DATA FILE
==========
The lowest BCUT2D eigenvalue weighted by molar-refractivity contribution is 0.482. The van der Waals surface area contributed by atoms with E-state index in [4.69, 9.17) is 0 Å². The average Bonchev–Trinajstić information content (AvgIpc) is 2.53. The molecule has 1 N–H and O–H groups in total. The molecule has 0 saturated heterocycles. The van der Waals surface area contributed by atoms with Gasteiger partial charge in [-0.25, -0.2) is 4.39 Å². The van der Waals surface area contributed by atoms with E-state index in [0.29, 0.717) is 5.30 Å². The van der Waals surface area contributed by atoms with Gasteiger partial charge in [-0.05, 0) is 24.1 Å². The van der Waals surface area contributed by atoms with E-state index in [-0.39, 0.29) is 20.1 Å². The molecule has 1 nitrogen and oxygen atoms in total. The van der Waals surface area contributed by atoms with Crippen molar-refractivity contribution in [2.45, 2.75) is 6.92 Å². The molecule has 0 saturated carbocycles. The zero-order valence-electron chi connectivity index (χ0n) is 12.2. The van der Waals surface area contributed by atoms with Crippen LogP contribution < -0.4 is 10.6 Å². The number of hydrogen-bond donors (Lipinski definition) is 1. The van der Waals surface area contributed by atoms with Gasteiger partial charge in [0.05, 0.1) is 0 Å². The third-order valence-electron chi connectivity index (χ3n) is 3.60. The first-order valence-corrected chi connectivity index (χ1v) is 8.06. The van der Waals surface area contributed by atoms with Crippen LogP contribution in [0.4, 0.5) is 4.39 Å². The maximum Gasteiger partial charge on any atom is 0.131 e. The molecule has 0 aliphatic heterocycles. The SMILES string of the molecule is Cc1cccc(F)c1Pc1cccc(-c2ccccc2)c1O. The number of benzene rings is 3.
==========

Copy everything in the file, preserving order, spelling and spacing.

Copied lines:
The lowest BCUT2D eigenvalue weighted by molar-refractivity contribution is 0.482. The van der Waals surface area contributed by atoms with E-state index in [4.69, 9.17) is 0 Å². The average Bonchev–Trinajstić information content (AvgIpc) is 2.53. The molecule has 1 N–H and O–H groups in total. The molecule has 0 saturated heterocycles. The van der Waals surface area contributed by atoms with Gasteiger partial charge in [-0.25, -0.2) is 4.39 Å². The van der Waals surface area contributed by atoms with E-state index in [0.29, 0.717) is 5.30 Å². The van der Waals surface area contributed by atoms with Gasteiger partial charge in [-0.05, 0) is 24.1 Å². The van der Waals surface area contributed by atoms with E-state index in [-0.39, 0.29) is 20.1 Å². The molecule has 1 nitrogen and oxygen atoms in total. The van der Waals surface area contributed by atoms with Crippen molar-refractivity contribution in [2.45, 2.75) is 6.92 Å². The molecule has 0 saturated carbocycles. The zero-order valence-electron chi connectivity index (χ0n) is 12.2. The van der Waals surface area contributed by atoms with Crippen LogP contribution < -0.4 is 10.6 Å². The number of hydrogen-bond donors (Lipinski definition) is 1. The van der Waals surface area contributed by atoms with Gasteiger partial charge in [0.05, 0.1) is 0 Å². The third-order valence-electron chi connectivity index (χ3n) is 3.60. The first-order valence-corrected chi connectivity index (χ1v) is 8.06. The van der Waals surface area contributed by atoms with Crippen LogP contribution in [0.4, 0.5) is 4.39 Å². The maximum Gasteiger partial charge on any atom is 0.131 e. The molecule has 0 aliphatic heterocycles. The SMILES string of the molecule is Cc1cccc(F)c1Pc1cccc(-c2ccccc2)c1O. The number of benzene rings is 3.